In 1957 politics was dominated by the Progressive Liberal Party (PLP) which represented the black majority. In 1964, while recognizing the sovereign of the United Kingdom as head of state, the Bahamas gained their autonomy, immediately joined the United Nations and the OAS.
According to Abbreviationfinder, an acronym site which also features history of Bahamas, the 1968 elections appointed PLP leader Lynden O. Pindling as prime minister, and the 1972 elections replied with 29 out of 38 seats; 7 seats went to the United Bahamas Party (UBP) representative of white businessmen.
From 10 July 1973 these islands formed an independent state within the British Commonwealth; they always had close relations with the US, which with the help of their capitals allowed a great development of tourism and a strong increase in national income.
Politically, the PLP has dominated the scene uninterruptedly, winning the elections also in 1977, 1982, 1987, even though the oppositions had gradually strengthened by gathering all under the “Free National Movement” (FNM). Pindling has continued to govern always maintaining close relations with the US which have certainly always been the main promoter of their prosperity for the islands: this, due not only for production and tourism, but also for having applied favorable tax conditions and a banking secrecy that made Nassau, in particular, a “Little Zurich”.
Some disagreements in relations with the US occurred in the 1980s when the Bahamas took on an important role in the international drug trafficking scene, in which numerous members of the government and even Pindling himself were involved in letting themselves be corrupted by their accusers, that is, the same drug traffickers.
The elections held in August 1992 assigned the victory to the Free National Movement, conservative, always antagonist of the Progressive Liberal Party, liberal, to the government without interruptions since 1967, led by L. Pindling, architect of the country’s independence, which occurred in 1973, and under the auspices of the Commonwealth.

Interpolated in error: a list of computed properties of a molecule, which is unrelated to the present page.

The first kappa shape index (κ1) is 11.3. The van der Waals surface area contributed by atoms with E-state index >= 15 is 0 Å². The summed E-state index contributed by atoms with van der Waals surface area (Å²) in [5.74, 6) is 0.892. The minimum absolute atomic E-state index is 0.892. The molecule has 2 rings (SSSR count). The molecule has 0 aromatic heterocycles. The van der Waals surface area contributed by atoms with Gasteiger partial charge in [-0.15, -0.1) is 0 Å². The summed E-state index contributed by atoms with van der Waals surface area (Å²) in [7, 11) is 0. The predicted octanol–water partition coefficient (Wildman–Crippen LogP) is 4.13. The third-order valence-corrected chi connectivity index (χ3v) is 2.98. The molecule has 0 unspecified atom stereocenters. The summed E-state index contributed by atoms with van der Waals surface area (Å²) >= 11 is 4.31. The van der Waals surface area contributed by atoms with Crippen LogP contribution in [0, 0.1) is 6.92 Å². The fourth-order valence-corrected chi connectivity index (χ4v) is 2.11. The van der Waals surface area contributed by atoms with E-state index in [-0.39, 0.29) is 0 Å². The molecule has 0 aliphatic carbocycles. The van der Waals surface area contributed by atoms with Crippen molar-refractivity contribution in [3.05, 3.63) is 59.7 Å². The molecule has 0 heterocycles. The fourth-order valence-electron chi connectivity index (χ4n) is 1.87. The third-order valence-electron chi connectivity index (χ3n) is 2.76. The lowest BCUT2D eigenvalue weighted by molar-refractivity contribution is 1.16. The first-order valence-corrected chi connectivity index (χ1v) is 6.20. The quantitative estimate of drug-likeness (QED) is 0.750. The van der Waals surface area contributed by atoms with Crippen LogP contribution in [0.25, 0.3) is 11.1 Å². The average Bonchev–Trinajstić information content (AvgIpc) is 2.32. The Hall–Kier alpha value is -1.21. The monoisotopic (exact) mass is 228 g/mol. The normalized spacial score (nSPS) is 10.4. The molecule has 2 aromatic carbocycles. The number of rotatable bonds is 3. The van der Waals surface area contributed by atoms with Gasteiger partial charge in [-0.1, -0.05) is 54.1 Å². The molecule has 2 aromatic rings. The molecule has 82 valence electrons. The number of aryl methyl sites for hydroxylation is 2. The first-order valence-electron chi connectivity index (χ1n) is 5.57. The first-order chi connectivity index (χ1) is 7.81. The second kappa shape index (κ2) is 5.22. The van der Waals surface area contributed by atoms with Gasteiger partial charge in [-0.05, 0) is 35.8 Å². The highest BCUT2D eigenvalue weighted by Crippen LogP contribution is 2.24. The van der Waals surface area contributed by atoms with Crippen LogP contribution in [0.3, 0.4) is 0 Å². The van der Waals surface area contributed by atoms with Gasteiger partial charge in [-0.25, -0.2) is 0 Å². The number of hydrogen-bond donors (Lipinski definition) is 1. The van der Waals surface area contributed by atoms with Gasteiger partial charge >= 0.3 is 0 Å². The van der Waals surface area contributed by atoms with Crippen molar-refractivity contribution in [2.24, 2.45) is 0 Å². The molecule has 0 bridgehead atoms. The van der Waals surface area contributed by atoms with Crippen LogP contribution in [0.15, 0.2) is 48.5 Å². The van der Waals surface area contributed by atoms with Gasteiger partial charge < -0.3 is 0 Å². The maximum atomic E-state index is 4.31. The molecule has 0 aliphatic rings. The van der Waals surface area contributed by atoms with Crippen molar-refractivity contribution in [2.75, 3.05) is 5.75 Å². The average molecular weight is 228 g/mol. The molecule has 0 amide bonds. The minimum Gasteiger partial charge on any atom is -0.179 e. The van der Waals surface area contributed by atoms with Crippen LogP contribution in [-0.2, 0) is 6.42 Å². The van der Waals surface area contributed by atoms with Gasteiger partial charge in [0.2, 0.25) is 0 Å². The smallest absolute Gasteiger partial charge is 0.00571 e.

The defeat of this party was undoubtedly originated by the economic, rather than political, difficulties due to the sharp decrease in American tourism which had greatly damaged the hotel industry and, of course, all those connected to it. This had started a great rise in unemployment.
In addition, the well-known scandals of some government elements had contributed a lot and even more the intensification of the drug trade, leaving from Colombia with direction to the United States. This increased trafficking had above all increased organized crime, especially linked to Haitian and Cuban immigrants.
And the very hard fight against this crime was the first point of the new government’s program, chaired by H. Ingraham; in particular, he aimed to defeat the corruption present in the state administration and to restore the state budget with clear cuts in public spending, with the increase of foreign capital in the country, in the particular fields of tourism and telecommunications.
The population liked this program so much that even with the 1997 legislative elections the same government voted.
For foreign policy, the Bahamas always maintained close relations with the United States also to fight drug trafficking together. In 1994 those with Haiti and Cuba had worsened, due to the massive immigration of disturbing and corrupt elements.
In May 1997, since relations with People’s China were established, relations with Taiwan had to necessarily cease.